|Title||Interface Aspects of a Hospital Information System|
|Author(s)||G. Octo Barnett, MD; and Robert A. Greenes|
|Source||Annals of the New York Academy of Sciences, Vol. 161, No. 2, Pages 756-768|
|Abstract||In papers devoted to the problems of hospital information systems, there is often a strong feeling of deja vu. For the past decade it has been repeatedly claimed that computers will be of enormous usefulness in patient care and in hospital practice. On innumerable occasions our old men have dreamed dreams and our young men have seen visions. Yet, when we critically examine what is actually being implemented in our hospitals, we are most impressed by the number of slow or halting starts, and the number of projects that have been abandoned or in which the objectives have been greatly watered down. The discrepancies between the visions and the realities are startling. |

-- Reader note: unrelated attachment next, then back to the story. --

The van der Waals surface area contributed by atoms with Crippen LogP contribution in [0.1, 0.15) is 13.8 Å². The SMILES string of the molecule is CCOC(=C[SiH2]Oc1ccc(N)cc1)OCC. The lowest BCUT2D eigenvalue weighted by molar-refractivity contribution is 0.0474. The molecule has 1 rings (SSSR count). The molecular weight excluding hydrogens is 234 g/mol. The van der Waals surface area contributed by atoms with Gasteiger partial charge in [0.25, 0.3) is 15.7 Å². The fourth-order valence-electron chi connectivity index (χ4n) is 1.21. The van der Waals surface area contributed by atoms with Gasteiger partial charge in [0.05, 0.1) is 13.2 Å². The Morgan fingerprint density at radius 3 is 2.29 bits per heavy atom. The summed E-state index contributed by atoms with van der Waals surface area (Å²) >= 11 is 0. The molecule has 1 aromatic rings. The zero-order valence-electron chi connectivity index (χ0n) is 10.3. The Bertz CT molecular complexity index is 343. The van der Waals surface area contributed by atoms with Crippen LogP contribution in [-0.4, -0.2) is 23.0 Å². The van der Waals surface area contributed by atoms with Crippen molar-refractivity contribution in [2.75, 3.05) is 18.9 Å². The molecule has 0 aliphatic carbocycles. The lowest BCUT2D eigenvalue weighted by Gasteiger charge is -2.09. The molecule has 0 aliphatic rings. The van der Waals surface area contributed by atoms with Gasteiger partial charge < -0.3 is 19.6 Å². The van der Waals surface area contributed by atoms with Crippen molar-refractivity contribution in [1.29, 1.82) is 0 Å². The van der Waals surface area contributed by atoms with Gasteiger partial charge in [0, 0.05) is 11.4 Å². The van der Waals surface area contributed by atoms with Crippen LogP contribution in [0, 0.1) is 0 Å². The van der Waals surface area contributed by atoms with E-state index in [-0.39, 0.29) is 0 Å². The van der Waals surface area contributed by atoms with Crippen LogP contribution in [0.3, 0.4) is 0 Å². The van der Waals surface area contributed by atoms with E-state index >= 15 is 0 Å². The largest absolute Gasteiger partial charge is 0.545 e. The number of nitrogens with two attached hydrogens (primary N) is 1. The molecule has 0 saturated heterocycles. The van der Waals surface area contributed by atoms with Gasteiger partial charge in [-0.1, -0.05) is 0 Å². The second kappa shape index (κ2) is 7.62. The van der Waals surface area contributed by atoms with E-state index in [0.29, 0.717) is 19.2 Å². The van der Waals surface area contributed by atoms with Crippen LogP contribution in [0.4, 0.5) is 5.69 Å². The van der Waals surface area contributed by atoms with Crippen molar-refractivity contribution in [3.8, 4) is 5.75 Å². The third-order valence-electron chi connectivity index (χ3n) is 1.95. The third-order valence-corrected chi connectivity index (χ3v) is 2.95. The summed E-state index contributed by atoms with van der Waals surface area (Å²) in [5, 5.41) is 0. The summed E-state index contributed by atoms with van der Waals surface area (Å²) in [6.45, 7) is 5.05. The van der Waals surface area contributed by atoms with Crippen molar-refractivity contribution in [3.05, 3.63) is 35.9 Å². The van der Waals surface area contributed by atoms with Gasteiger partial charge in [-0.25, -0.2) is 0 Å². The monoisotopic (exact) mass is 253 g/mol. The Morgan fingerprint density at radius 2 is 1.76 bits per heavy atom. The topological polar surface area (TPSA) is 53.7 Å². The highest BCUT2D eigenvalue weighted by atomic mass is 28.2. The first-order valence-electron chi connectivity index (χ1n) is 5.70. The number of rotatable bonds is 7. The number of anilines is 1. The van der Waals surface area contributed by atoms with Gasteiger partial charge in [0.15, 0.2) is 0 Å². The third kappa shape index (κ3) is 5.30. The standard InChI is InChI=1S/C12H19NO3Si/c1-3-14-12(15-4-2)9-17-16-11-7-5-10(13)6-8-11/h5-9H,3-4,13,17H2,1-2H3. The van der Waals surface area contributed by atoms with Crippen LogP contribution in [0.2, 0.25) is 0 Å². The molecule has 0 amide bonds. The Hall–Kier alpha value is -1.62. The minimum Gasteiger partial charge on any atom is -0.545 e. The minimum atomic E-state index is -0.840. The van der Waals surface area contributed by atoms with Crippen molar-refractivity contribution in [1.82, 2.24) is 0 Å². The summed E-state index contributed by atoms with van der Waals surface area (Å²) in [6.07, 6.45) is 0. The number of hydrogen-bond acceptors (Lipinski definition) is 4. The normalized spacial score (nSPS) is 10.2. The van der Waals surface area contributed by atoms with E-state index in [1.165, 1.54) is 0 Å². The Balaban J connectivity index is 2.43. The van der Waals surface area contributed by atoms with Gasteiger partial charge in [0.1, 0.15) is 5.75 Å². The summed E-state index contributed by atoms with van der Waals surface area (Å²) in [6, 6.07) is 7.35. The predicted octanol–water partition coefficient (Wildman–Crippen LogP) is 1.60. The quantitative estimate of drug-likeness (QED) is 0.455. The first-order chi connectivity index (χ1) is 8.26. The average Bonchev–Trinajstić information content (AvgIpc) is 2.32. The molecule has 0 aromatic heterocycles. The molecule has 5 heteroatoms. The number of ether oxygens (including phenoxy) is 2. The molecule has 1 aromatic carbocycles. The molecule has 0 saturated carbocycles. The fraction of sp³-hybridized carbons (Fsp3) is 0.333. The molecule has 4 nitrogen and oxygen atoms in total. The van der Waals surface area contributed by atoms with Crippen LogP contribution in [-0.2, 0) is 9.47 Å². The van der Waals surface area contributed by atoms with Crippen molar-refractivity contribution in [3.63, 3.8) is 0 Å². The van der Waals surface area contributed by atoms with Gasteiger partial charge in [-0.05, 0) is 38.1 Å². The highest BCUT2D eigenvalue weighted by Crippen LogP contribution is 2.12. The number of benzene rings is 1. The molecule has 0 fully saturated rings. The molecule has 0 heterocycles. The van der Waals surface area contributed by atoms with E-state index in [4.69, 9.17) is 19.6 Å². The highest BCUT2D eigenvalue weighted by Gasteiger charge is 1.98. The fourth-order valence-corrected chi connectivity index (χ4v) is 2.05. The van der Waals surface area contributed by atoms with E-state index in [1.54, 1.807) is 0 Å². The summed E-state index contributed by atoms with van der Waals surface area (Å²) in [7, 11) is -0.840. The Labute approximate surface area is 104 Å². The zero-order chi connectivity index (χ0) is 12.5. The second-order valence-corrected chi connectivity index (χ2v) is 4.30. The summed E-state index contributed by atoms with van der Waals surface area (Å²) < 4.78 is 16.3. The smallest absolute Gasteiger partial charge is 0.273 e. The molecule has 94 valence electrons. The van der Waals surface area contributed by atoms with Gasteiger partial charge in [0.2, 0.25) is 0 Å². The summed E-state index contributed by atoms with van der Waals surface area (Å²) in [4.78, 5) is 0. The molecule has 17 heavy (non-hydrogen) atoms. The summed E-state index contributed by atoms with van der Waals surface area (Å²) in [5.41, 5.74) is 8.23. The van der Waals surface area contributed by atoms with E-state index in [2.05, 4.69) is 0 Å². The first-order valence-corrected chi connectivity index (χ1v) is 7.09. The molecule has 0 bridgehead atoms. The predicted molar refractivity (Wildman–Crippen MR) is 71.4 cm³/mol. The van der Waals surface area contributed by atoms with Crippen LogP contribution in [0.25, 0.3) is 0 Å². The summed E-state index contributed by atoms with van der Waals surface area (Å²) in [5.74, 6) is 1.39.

What is the cause of this state of underachievement when the need is so great, and the technology supposedly so powerful? This is a significant problem which merits considerable analysis. It is our thesis that a considerable portion of the difficulty involves the recognition and solution of the "interface" problems. There are three important classes of interface problems: (1) the interface of the hospital with the development and implementation of a computer system; (2) the interface of the user with the computer terminals; and (3) the interface of the programmer with the computer system.